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Haven for Giant Oil Rig Skeleton Sought

September 13, 1986|RONALD B. TAYLOR | Times Staff Writer

The $25-million skeleton of Platform Gail will be temporarily docked somewhere on the Pacific Coast while Chevron Inc. appeals the California Coastal Commission's refusal to allow the giant oil rig to be located in the Santa Barbara Channel.

With all hope of reversing the commission's opposition dashed by Tuesday's 8-4 vote against the platform, Chevron quickly appealed to Commerce Secretary Malcolm Baldridge and started searching for a harbor, hoping to store the huge framework at Long Beach, Astoria, Ore., or Ensenada, Mexico.

The appeal process will take at least 90 days, according to Joan Bondareff, attorney for the National Oceanic and Atmospheric Administration, the agency assigned to handle the case. Most observers believe that Baldridge most likely will approve the project but will set far less stringent safeguards against environmental impacts than the commission was trying to impose.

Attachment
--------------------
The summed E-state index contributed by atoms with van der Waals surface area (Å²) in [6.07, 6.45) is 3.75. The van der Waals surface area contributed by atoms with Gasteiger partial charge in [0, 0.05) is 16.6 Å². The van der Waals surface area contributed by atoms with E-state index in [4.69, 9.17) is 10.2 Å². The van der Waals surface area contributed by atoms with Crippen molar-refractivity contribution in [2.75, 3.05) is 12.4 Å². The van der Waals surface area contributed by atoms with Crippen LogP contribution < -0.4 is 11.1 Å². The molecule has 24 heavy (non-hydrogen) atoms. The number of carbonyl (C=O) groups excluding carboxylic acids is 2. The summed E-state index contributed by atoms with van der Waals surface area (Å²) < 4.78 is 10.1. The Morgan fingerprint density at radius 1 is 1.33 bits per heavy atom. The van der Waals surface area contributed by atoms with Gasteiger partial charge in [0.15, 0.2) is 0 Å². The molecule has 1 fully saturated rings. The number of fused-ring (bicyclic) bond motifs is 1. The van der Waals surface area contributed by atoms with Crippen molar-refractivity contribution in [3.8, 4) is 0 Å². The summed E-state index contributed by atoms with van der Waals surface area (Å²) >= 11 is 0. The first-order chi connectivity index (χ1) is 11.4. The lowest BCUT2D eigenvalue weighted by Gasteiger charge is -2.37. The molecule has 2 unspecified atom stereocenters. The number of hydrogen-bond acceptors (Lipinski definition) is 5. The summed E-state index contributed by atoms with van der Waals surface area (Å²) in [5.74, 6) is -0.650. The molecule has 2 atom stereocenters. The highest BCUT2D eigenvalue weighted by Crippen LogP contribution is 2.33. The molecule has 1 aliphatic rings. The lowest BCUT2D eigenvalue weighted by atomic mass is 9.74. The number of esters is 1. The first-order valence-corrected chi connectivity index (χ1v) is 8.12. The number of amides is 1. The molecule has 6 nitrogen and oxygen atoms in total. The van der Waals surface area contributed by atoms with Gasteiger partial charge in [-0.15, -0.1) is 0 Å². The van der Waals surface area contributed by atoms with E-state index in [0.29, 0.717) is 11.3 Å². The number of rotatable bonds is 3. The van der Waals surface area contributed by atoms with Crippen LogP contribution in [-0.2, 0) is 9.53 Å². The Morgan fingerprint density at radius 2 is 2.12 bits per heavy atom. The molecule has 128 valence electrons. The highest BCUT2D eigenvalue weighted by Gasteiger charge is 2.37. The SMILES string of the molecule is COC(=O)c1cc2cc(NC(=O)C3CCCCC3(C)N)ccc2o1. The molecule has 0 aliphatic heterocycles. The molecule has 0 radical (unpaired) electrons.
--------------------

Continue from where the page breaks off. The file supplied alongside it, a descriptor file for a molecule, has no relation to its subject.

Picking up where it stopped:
Chevron wants to place Gail in 750 feet of water nine miles off Point Hueneme, near the Channel Islands National Park and the Channel Islands National Marine Sanctuary.

Ship Collision

Opponents fear that a well blowout or ship collision with the platform would cause an oil spill that could have a disastrous impact on nearby Anacapa Island, the location of the only permanent nesting colony of the endangered California brown pelican. The island is in the national park.

The platform skeleton was towed across the Pacific on a barge from Japan and arrived in mid-August. Certain it would get project approval in September, Chevron ordered the barge held at sea off the Channel Islands--at a cost of $200,000 a day--rather than parking it somewhere on the coast, according to Chevron's Douglas Uchikura.

"We were expecting to start installation this week, so it was simpler to keep (the platform) at sea, out of the way," Uchikura explained.

Towed in Circles

To prevent the 750-foot-long structure from drifting dangerously, two powerful tug boats towed it in circles not far from where it was to be located, five miles off Anacapa.

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